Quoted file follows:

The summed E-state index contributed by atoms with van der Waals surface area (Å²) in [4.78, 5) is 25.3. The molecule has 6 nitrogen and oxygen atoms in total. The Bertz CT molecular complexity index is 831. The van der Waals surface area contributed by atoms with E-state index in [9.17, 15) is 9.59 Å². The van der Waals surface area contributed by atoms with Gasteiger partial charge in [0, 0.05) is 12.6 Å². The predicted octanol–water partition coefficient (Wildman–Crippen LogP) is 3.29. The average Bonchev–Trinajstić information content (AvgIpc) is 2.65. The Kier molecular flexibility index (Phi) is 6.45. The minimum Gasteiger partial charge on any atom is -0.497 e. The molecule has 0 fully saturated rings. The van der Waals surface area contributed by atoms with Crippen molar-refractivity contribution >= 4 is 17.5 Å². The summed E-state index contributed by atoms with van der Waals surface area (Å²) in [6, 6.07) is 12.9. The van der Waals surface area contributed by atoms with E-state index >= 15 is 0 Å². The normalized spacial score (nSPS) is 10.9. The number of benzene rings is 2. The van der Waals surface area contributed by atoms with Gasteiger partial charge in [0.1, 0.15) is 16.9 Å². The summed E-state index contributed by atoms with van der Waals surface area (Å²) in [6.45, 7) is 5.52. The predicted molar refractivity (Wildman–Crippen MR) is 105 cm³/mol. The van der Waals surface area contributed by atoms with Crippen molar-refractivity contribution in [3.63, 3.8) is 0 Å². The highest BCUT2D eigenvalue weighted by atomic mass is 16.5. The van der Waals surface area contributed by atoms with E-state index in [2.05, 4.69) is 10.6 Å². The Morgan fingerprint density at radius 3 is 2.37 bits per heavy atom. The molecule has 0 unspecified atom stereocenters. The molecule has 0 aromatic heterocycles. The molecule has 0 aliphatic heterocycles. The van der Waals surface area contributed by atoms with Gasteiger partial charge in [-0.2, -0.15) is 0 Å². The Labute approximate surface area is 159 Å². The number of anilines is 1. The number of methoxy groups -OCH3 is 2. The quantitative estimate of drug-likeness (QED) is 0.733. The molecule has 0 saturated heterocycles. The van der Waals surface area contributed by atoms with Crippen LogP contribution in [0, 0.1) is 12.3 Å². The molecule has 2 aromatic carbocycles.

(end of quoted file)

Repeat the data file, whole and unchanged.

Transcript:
The summed E-state index contributed by atoms with van der Waals surface area (Å²) in [4.78, 5) is 25.3. The molecule has 6 nitrogen and oxygen atoms in total. The Bertz CT molecular complexity index is 831. The van der Waals surface area contributed by atoms with E-state index in [9.17, 15) is 9.59 Å². The van der Waals surface area contributed by atoms with Gasteiger partial charge in [0, 0.05) is 12.6 Å². The predicted octanol–water partition coefficient (Wildman–Crippen LogP) is 3.29. The average Bonchev–Trinajstić information content (AvgIpc) is 2.65. The Kier molecular flexibility index (Phi) is 6.45. The minimum Gasteiger partial charge on any atom is -0.497 e. The molecule has 0 fully saturated rings. The van der Waals surface area contributed by atoms with Crippen molar-refractivity contribution >= 4 is 17.5 Å². The summed E-state index contributed by atoms with van der Waals surface area (Å²) in [6, 6.07) is 12.9. The van der Waals surface area contributed by atoms with E-state index >= 15 is 0 Å². The normalized spacial score (nSPS) is 10.9. The number of benzene rings is 2. The van der Waals surface area contributed by atoms with Gasteiger partial charge in [0.1, 0.15) is 16.9 Å². The summed E-state index contributed by atoms with van der Waals surface area (Å²) in [6.45, 7) is 5.52. The predicted molar refractivity (Wildman–Crippen MR) is 105 cm³/mol. The van der Waals surface area contributed by atoms with Crippen molar-refractivity contribution in [3.63, 3.8) is 0 Å². The highest BCUT2D eigenvalue weighted by atomic mass is 16.5. The van der Waals surface area contributed by atoms with E-state index in [2.05, 4.69) is 10.6 Å². The Morgan fingerprint density at radius 3 is 2.37 bits per heavy atom. The molecule has 0 unspecified atom stereocenters. The molecule has 0 aromatic heterocycles. The molecule has 0 aliphatic heterocycles. The van der Waals surface area contributed by atoms with Gasteiger partial charge in [-0.2, -0.15) is 0 Å². The Labute approximate surface area is 159 Å². The number of anilines is 1. The number of methoxy groups -OCH3 is 2. The quantitative estimate of drug-likeness (QED) is 0.733. The molecule has 0 saturated heterocycles. The van der Waals surface area contributed by atoms with Crippen LogP contribution in [0, 0.1) is 12.3 Å². The molecule has 2 aromatic carbocycles.